Huntindog 01/14/23 04:53pm Tow Vehicles
RE: Armada to Pull 33' Lightweight TT

Before even looking at the weights, A TT that size has a LOT of sail area. Perhaps a large pop up would give you the room you need, without the large sail. Probably be lighter as well.
Huntindog 01/14/23 04:39pm Tow Vehicles
RE: EV alternative for light/medium duty trucks

A few days ago the Wall Street Journal had an article about what it presently takes for renewables to supply power 24/7. Apparently it has been done on a small scale in several locations. The common theme was that it takes 3 times the capacity of a conventional power plant AND an incredible amount of batteries to achieve the level of reliability we are used to. They flat out concluded that it cannot be done with todays technology.. It would take too much real estate and cost way too much. So we are going headlong down a road that presently has a bad ending. Will a better way be developed?..... Maybe and maybe not. One thing is certain. Companies will only continue down this road if makes financial sense. Presently Governments are providing enough incentives to make it so. But even they cannot afford to do this at the level it will take to be green. One thing is certain. Buisinesses will not shoulder the cost alone, as long as they know it is not the ultimate solution. As they would be loath to pay for all the stranded costs of a failed experiment IF a better way forward is found.I assume there is an agenda or bias within the reporting. Post the article at length so we can have real comments. It wasn't a factual, in-depth article, it was on the "Opinions" page. https://www.wsj.com/articles/electric-vehicle-ev-power-grid-electricity-shortage-11652302212 BYW, this article is subscription/password based, but it's someone's opinion, same as anyone posting here.That is not the right article. The one I was talking about did not even mention EVs. Nor did I in my post Fair enough, but to avoid this it helps to actually post or quote the article. We have to guess. I imagine the article you're referencing is also someone's opinion.I did not take it as an opinion piece. It was not in the opinion section, and they quoted sources and used specific projects in different countries and businesses. I had a thought that I might be able to find it on my digital WSJ app. I was not. The oldest it shows is Jan.5 so I cannot PROVE it to everyones satisfaction.... But I think that any level headed person can see that it makes sense. The green proponents cannot deny the issue. They always state the solution will be found. All we need to to do is go all in. That is a BIG,BIG bet.
Huntindog 01/11/23 07:37am Tow Vehicles
RE: EV alternative for light/medium duty trucks

A few days ago the Wall Street Journal had an article about what it presently takes for renewables to supply power 24/7. Apparently it has been done on a small scale in several locations. The common theme was that it takes 3 times the capacity of a conventional power plant AND an incredible amount of batteries to achieve the level of reliability we are used to. They flat out concluded that it cannot be done with todays technology.. It would take too much real estate and cost way too much. So we are going headlong down a road that presently has a bad ending. Will a better way be developed?..... Maybe and maybe not. One thing is certain. Companies will only continue down this road if makes financial sense. Presently Governments are providing enough incentives to make it so. But even they cannot afford to do this at the level it will take to be green. One thing is certain. Buisinesses will not shoulder the cost alone, as long as they know it is not the ultimate solution. As they would be loath to pay for all the stranded costs of a failed experiment IF a better way forward is found.I assume there is an agenda or bias within the reporting.One should NEVER ASSume. It shows a closed mind. Or someone who will not even consider any facts that do not support your viewpoint. Post the article at length so we can have real comments.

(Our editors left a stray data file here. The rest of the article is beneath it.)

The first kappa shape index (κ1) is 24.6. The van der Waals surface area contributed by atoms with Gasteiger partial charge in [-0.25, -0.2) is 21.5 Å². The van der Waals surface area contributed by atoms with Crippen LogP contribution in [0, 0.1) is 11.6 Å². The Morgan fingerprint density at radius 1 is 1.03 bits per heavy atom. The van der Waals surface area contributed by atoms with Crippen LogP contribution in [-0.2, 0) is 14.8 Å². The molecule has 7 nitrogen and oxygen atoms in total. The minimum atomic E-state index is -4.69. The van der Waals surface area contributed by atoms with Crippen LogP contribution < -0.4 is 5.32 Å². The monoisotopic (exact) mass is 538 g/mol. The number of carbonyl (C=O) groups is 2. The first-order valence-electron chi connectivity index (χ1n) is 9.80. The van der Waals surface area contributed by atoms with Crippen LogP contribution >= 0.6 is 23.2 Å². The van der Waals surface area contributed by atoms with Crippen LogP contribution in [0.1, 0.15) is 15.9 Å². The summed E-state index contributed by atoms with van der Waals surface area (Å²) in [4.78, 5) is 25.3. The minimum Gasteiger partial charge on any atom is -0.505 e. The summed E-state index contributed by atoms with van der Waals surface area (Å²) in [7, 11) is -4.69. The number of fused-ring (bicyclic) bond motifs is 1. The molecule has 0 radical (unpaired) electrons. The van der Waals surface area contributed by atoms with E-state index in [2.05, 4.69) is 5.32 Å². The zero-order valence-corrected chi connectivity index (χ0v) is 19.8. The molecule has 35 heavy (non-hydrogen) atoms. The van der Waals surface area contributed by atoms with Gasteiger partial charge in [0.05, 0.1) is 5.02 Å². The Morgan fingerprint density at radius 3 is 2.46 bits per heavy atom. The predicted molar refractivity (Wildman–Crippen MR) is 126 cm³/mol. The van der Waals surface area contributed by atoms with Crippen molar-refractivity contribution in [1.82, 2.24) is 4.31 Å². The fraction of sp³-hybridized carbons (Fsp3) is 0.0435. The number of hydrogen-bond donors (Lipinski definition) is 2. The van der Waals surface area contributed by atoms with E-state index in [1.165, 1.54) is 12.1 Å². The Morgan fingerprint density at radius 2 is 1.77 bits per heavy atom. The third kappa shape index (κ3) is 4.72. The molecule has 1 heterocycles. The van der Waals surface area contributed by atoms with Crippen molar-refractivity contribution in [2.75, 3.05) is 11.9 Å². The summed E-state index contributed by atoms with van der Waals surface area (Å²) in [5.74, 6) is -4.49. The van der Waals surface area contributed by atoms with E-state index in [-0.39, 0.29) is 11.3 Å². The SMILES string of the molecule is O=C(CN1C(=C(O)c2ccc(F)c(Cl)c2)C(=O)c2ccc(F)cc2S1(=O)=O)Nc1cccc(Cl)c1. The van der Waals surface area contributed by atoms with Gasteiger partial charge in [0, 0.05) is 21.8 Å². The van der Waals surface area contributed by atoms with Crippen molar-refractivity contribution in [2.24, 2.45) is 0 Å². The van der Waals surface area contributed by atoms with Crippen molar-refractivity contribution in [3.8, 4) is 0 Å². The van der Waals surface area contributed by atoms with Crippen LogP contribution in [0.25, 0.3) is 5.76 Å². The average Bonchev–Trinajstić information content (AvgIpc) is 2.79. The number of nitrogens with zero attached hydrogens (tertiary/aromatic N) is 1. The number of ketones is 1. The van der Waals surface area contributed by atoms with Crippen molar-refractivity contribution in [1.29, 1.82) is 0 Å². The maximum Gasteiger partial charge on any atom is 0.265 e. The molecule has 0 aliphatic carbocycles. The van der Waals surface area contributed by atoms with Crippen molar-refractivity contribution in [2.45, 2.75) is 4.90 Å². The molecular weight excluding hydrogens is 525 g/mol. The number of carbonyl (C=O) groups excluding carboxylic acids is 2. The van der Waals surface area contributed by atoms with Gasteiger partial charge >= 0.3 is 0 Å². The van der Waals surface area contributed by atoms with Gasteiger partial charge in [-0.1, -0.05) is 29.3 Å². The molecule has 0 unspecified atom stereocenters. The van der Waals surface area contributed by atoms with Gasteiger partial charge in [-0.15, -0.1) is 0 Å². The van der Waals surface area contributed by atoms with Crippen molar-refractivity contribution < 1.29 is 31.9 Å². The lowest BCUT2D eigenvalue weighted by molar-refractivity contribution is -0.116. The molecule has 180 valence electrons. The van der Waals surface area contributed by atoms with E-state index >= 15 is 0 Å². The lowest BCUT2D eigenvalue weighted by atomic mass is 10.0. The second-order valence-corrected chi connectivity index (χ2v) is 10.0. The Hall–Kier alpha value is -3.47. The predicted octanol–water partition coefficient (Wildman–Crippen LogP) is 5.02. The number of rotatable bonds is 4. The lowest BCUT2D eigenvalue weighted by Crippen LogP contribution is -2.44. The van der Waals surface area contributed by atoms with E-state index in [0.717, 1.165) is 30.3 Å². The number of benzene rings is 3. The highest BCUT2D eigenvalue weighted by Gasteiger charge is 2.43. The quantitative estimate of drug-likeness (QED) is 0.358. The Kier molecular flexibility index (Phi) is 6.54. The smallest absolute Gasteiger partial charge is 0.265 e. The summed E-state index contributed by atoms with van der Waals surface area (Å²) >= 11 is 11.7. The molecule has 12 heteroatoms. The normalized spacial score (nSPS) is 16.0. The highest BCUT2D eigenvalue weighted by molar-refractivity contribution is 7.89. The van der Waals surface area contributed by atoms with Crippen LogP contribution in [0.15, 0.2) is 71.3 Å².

Huntindog 01/11/23 03:57am Tow Vehicles
RE: EV alternative for light/medium duty trucks

A few days ago the Wall Street Journal had an article about what it presently takes for renewables to supply power 24/7. Apparently it has been done on a small scale in several locations. The common theme was that it takes 3 times the capacity of a conventional power plant AND an incredible amount of batteries to achieve the level of reliability we are used to. They flat out concluded that it cannot be done with todays technology.. It would take too much real estate and cost way too much. So we are going headlong down a road that presently has a bad ending. Will a better way be developed?..... Maybe and maybe not. One thing is certain. Companies will only continue down this road if makes financial sense. Presently Governments are providing enough incentives to make it so. But even they cannot afford to do this at the level it will take to be green. One thing is certain. Buisinesses will not shoulder the cost alone, as long as they know it is not the ultimate solution. As they would be loath to pay for all the stranded costs of a failed experiment IF a better way forward is found.I assume there is an agenda or bias within the reporting. Post the article at length so we can have real comments. It wasn't a factual, in-depth article, it was on the "Opinions" page. https://www.wsj.com/articles/electric-vehicle-ev-power-grid-electricity-shortage-11652302212 BYW, this article is subscription/password based, but it's someone's opinion, same as anyone posting here.That is not the right article. The one I was talking about did not even mention EVs. Nor did I in my post